‘History is there to be broken’: Hooper on Eddie, snubs and risks of Wallabies’ youth push

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After being a shock omission from the Rugby World Cup squad, former Wallabies captain Michael Hooper has been announced as a new member of the Stan Sport commentary team. He speaks with Iain Payten about the injury that led to him missing selection, how he was told he wasn’t going and how he sees Eddie Jones’ youthful squad faring at the Rugby World Cup.

IP: Michael, let’s start by asking if you can clarify what exactly happened with your calf injury, and why it was deemed you weren’t fit enough to take the World Cup?

MH: So, start at the World Cup and I will work back. I was going to be right for the first game against Georgia. I would have been 100 per cent fine. Working back from that, I was keen to try and make that French game (on August 27) but obviously not making the squad, there was no point. I am training fully now. I have been doing extensive conditioning stuff.

I had a little nick before the South Africa game (on July 8) but played the full game fine. I didn’t think it was anything. I have had feelings in my calf in years before and they never eventuated into anything.

Then I pulled what we thought was a grade one (calf muscle tear) in Manly (ahead of the Argentina clash), and then re-tweaked in the first Bledisloe week (July 29). Then when we re-scanned it we realised it was a bit of a different thing than originally thought. But it was worth the push to try and make that Bledisloe. No regrets on how we treated it.

Michael Hooper was a shock omission from the Wallabies’ squad for the Rugby World Cup.Credit: Getty

What were the conversations like in that period? Eddie Jones identified uncertainty around the calf injury as a main reason you didn’t get picked. Were you always confident you’d be right and were you stressing that to him? Or do you think he just decided to go a different way anyway?

It is as simple as I think if I didn’t get injured I think I would be there. I just couldn’t plead my case, on the field and at training, when I was injured.

I know the team was training a certain way and I was only exposed to two-three weeks of it, and then I didn’t train with the team since after that. That’s where the question marks around the fitness came up.

Was it still a shock, though, to hear you weren’t going? How did it feel?

I was disappointed. I wanted to be there, I want to be there. So you go through the whole stage of grieving. Disappointed and frustrated, and then you get a bit of love from the public and then you have a bit of a lull period. I had this massive goal and was working towards it, so you feel a bit flat. Then you kick out of it and opportunities like this (Stan commentary) pop up, and sevens is an opportunity there, and also just getting my calf right in the event where an injury occurs and there may be a need to respond.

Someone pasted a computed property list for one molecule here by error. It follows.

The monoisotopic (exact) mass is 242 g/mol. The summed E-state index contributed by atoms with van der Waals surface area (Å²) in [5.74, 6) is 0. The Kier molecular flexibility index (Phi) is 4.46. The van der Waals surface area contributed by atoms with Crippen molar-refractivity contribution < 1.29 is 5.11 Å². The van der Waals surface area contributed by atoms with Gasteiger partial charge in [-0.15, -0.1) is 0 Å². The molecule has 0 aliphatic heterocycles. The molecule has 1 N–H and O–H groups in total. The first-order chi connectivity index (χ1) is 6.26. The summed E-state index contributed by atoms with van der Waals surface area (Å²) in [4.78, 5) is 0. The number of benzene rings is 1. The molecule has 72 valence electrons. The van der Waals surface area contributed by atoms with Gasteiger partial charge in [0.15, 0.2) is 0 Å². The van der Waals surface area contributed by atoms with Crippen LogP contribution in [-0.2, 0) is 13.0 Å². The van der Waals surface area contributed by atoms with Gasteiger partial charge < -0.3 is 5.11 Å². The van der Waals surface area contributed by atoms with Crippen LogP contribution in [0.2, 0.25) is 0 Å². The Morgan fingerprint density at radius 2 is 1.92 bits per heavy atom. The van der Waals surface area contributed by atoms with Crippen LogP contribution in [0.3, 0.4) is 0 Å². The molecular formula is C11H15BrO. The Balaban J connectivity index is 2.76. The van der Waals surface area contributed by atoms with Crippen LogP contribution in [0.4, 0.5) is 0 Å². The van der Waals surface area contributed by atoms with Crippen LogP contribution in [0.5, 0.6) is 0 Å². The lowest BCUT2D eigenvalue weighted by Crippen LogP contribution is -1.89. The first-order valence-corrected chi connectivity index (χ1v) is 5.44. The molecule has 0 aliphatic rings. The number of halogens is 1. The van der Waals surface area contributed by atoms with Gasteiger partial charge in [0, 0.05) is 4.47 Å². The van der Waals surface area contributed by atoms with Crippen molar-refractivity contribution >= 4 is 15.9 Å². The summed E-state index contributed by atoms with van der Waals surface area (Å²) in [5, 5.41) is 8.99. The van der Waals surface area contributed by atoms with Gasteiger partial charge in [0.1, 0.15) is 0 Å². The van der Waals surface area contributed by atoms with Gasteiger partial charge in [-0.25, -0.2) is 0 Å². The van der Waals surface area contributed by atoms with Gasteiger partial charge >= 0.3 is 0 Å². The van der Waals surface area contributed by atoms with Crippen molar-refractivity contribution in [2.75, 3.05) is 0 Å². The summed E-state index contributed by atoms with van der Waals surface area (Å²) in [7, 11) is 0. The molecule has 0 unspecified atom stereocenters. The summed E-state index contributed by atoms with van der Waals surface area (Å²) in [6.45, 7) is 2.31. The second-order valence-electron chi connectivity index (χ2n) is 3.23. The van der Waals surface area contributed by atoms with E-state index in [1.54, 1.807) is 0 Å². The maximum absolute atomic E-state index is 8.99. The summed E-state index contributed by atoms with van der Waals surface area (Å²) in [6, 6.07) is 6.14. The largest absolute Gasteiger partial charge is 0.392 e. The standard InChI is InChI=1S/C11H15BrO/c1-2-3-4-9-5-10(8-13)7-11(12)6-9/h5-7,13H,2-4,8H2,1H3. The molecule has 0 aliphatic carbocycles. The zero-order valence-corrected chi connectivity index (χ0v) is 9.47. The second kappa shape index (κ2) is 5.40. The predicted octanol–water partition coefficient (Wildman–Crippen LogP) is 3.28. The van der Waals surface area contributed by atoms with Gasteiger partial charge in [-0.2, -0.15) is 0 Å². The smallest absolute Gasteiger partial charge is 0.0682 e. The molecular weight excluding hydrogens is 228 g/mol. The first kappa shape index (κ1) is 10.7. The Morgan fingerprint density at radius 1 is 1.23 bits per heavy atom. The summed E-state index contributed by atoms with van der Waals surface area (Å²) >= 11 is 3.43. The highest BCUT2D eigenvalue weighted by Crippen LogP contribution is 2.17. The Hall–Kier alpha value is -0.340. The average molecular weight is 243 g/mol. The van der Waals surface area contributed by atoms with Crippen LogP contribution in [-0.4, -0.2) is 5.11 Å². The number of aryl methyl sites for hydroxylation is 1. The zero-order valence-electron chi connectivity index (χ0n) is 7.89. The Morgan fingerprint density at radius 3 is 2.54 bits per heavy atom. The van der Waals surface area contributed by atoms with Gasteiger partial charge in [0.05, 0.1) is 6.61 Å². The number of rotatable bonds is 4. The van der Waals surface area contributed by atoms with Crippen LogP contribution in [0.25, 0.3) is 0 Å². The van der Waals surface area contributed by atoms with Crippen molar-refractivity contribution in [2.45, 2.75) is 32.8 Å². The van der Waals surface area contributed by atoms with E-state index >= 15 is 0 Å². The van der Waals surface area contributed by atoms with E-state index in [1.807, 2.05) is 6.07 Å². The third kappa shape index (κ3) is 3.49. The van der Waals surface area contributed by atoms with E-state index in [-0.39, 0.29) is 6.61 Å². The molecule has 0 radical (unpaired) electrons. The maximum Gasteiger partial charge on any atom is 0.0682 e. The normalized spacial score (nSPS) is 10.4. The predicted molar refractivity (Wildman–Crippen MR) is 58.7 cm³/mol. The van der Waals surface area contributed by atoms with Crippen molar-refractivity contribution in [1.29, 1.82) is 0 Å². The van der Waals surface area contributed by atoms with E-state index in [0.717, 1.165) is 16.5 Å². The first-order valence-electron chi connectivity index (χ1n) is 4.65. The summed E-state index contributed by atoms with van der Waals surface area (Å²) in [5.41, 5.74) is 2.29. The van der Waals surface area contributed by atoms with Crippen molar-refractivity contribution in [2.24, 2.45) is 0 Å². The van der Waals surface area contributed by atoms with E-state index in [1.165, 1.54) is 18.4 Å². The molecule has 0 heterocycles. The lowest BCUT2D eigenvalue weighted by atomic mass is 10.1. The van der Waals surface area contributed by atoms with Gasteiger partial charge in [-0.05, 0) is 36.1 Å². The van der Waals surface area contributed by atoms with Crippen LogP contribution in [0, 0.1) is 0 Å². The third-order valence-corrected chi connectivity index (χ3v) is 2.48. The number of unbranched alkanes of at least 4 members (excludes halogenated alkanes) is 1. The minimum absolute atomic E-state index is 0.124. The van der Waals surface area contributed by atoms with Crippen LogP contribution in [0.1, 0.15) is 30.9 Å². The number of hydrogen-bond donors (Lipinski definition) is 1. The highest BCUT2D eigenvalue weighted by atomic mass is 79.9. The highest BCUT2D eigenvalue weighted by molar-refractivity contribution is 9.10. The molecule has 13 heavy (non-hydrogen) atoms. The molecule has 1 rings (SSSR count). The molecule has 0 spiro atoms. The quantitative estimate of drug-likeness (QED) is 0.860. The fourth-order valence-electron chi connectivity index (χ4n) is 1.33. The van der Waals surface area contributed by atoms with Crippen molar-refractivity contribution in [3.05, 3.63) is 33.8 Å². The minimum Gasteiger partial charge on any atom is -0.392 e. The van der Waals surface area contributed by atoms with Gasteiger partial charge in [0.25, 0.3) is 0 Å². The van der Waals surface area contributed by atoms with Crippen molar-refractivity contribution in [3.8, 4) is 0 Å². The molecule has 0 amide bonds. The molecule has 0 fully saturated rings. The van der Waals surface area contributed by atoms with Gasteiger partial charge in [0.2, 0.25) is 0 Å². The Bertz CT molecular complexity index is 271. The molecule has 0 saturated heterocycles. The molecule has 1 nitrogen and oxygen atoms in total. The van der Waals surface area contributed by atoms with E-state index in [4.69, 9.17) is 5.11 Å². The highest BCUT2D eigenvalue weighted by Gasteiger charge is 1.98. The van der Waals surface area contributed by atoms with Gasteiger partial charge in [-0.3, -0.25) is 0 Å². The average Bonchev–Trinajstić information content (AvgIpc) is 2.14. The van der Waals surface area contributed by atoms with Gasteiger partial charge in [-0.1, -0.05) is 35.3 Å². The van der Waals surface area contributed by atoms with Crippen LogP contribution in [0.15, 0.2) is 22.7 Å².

James Slipper, Eddie Jones and Michael Hooper front the press tin South Africa in July. It was Hooper’s last Test.Credit: Getty

Are you still in contact with Eddie, since they went into full World Cup mode?

There has been communication between the staff and players, like myself. They have a job to do. I don’t expect anything from them. I feel quite a way out of it now. There are so many meetings and training sessions I have missed. My communication with them is brief, checking in on how things are going. I am excited to see them play.

How is your relationship with Eddie? Can you enlighten us further about how you found about your non-selection, because there is speculation you didn’t get told straight off the bat, and there was confusion at your end about where things sat?

There’s been a bit made about this, and honestly, I was treated the same way as everyone else. Which should be the case. I am no more or less important than any player omitted from the squad. Yes, I have been around for a while and played a lot of Tests and had a couple of World Cups, and this was going to be my send-off. But it is just as upsetting for a guy who could have been going to his first World Cup.

MIchael Hooper pictured at the Wallabies’ jersey launch for the Rugby World Cup in June.Credit: Steven Siewert

In terms of the way it all played out, a fair bit has been made of it, but it is a tricky situation to manage well, in fairness.